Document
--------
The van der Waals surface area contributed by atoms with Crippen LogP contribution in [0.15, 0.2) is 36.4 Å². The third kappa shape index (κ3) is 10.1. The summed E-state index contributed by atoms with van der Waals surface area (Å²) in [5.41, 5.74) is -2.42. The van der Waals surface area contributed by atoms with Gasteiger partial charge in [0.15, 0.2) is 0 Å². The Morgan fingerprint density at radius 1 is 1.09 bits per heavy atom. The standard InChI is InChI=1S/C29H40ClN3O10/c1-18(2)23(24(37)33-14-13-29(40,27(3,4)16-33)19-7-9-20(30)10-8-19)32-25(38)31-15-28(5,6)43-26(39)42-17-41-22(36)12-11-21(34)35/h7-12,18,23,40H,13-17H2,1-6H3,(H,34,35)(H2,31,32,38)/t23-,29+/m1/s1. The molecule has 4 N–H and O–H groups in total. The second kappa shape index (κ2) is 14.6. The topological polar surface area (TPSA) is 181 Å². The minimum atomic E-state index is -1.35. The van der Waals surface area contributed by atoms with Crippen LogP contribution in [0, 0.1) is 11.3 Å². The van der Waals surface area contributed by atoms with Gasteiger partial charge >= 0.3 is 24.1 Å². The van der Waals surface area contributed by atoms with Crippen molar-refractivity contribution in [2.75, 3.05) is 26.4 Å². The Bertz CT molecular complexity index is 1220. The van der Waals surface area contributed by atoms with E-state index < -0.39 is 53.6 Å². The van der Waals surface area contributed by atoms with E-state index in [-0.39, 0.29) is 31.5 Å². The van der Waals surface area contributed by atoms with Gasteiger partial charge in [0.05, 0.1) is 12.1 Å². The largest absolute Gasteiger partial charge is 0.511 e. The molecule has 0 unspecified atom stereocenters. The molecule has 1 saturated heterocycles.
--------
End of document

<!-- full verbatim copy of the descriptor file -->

The van der Waals surface area contributed by atoms with Crippen LogP contribution in [0.15, 0.2) is 36.4 Å². The third kappa shape index (κ3) is 10.1. The summed E-state index contributed by atoms with van der Waals surface area (Å²) in [5.41, 5.74) is -2.42. The van der Waals surface area contributed by atoms with Gasteiger partial charge in [0.15, 0.2) is 0 Å². The Morgan fingerprint density at radius 1 is 1.09 bits per heavy atom. The standard InChI is InChI=1S/C29H40ClN3O10/c1-18(2)23(24(37)33-14-13-29(40,27(3,4)16-33)19-7-9-20(30)10-8-19)32-25(38)31-15-28(5,6)43-26(39)42-17-41-22(36)12-11-21(34)35/h7-12,18,23,40H,13-17H2,1-6H3,(H,34,35)(H2,31,32,38)/t23-,29+/m1/s1. The molecule has 4 N–H and O–H groups in total. The second kappa shape index (κ2) is 14.6. The topological polar surface area (TPSA) is 181 Å². The minimum atomic E-state index is -1.35. The van der Waals surface area contributed by atoms with Crippen LogP contribution in [0, 0.1) is 11.3 Å². The van der Waals surface area contributed by atoms with Gasteiger partial charge >= 0.3 is 24.1 Å². The van der Waals surface area contributed by atoms with Crippen molar-refractivity contribution in [2.75, 3.05) is 26.4 Å². The Bertz CT molecular complexity index is 1220. The van der Waals surface area contributed by atoms with E-state index < -0.39 is 53.6 Å². The van der Waals surface area contributed by atoms with E-state index in [-0.39, 0.29) is 31.5 Å². The van der Waals surface area contributed by atoms with Gasteiger partial charge in [0.05, 0.1) is 12.1 Å². The largest absolute Gasteiger partial charge is 0.511 e. The molecule has 0 unspecified atom stereocenters. The molecule has 1 saturated heterocycles.